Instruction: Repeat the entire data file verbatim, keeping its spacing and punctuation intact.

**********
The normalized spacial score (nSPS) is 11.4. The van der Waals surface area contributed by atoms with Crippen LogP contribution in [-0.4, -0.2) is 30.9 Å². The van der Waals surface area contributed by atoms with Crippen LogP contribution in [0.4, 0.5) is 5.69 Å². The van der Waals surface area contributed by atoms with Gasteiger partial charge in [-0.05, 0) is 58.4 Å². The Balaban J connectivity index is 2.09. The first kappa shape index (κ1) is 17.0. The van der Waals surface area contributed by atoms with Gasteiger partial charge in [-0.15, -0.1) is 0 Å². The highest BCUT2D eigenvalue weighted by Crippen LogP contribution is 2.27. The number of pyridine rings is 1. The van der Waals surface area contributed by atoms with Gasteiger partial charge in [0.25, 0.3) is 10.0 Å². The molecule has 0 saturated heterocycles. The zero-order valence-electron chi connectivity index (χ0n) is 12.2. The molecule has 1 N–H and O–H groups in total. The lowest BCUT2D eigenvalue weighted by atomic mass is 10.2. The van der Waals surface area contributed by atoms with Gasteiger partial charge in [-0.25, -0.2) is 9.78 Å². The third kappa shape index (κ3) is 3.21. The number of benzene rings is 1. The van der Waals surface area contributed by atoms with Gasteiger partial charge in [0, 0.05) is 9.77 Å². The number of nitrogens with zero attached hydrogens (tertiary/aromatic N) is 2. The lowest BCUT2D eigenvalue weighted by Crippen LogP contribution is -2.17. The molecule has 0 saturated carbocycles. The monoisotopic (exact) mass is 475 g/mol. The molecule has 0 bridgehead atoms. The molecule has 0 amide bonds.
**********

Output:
The normalized spacial score (nSPS) is 11.4. The van der Waals surface area contributed by atoms with Crippen LogP contribution in [-0.4, -0.2) is 30.9 Å². The van der Waals surface area contributed by atoms with Crippen LogP contribution in [0.4, 0.5) is 5.69 Å². The van der Waals surface area contributed by atoms with Gasteiger partial charge in [-0.05, 0) is 58.4 Å². The Balaban J connectivity index is 2.09. The first kappa shape index (κ1) is 17.0. The van der Waals surface area contributed by atoms with Gasteiger partial charge in [-0.15, -0.1) is 0 Å². The highest BCUT2D eigenvalue weighted by Crippen LogP contribution is 2.27. The number of pyridine rings is 1. The van der Waals surface area contributed by atoms with Gasteiger partial charge in [0.25, 0.3) is 10.0 Å². The molecule has 0 saturated heterocycles. The zero-order valence-electron chi connectivity index (χ0n) is 12.2. The molecule has 1 N–H and O–H groups in total. The lowest BCUT2D eigenvalue weighted by atomic mass is 10.2. The van der Waals surface area contributed by atoms with Gasteiger partial charge in [-0.25, -0.2) is 9.78 Å². The third kappa shape index (κ3) is 3.21. The number of benzene rings is 1. The van der Waals surface area contributed by atoms with Gasteiger partial charge in [0, 0.05) is 9.77 Å². The number of nitrogens with zero attached hydrogens (tertiary/aromatic N) is 2. The lowest BCUT2D eigenvalue weighted by Crippen LogP contribution is -2.17. The molecule has 0 saturated carbocycles. The monoisotopic (exact) mass is 475 g/mol. The molecule has 0 bridgehead atoms. The molecule has 0 amide bonds.